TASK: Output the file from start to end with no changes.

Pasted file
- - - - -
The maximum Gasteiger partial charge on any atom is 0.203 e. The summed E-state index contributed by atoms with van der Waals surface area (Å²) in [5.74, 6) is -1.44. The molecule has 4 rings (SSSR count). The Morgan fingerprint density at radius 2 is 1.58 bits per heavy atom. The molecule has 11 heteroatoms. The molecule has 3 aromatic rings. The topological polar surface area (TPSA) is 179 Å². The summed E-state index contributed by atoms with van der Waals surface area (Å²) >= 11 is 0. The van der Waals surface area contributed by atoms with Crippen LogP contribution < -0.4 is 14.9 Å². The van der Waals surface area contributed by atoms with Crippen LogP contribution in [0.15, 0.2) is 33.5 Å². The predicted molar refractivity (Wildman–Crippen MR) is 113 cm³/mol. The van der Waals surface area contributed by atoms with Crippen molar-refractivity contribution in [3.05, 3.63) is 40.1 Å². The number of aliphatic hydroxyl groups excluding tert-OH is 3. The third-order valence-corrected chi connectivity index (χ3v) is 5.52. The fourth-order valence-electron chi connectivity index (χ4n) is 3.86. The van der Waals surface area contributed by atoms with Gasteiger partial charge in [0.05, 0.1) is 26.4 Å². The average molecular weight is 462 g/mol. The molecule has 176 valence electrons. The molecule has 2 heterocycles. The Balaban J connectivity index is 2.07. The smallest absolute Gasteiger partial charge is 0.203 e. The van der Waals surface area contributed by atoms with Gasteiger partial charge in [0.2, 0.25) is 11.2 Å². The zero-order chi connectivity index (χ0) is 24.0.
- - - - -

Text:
The maximum Gasteiger partial charge on any atom is 0.203 e. The summed E-state index contributed by atoms with van der Waals surface area (Å²) in [5.74, 6) is -1.44. The molecule has 4 rings (SSSR count). The Morgan fingerprint density at radius 2 is 1.58 bits per heavy atom. The molecule has 11 heteroatoms. The molecule has 3 aromatic rings. The topological polar surface area (TPSA) is 179 Å². The summed E-state index contributed by atoms with van der Waals surface area (Å²) >= 11 is 0. The van der Waals surface area contributed by atoms with Crippen LogP contribution < -0.4 is 14.9 Å². The van der Waals surface area contributed by atoms with Crippen LogP contribution in [0.15, 0.2) is 33.5 Å². The predicted molar refractivity (Wildman–Crippen MR) is 113 cm³/mol. The van der Waals surface area contributed by atoms with Crippen molar-refractivity contribution in [3.05, 3.63) is 40.1 Å². The number of aliphatic hydroxyl groups excluding tert-OH is 3. The third-order valence-corrected chi connectivity index (χ3v) is 5.52. The fourth-order valence-electron chi connectivity index (χ4n) is 3.86. The van der Waals surface area contributed by atoms with Gasteiger partial charge in [0.05, 0.1) is 26.4 Å². The average molecular weight is 462 g/mol. The molecule has 176 valence electrons. The molecule has 2 heterocycles. The Balaban J connectivity index is 2.07. The smallest absolute Gasteiger partial charge is 0.203 e. The van der Waals surface area contributed by atoms with Gasteiger partial charge in [0.2, 0.25) is 11.2 Å². The zero-order chi connectivity index (χ0) is 24.0.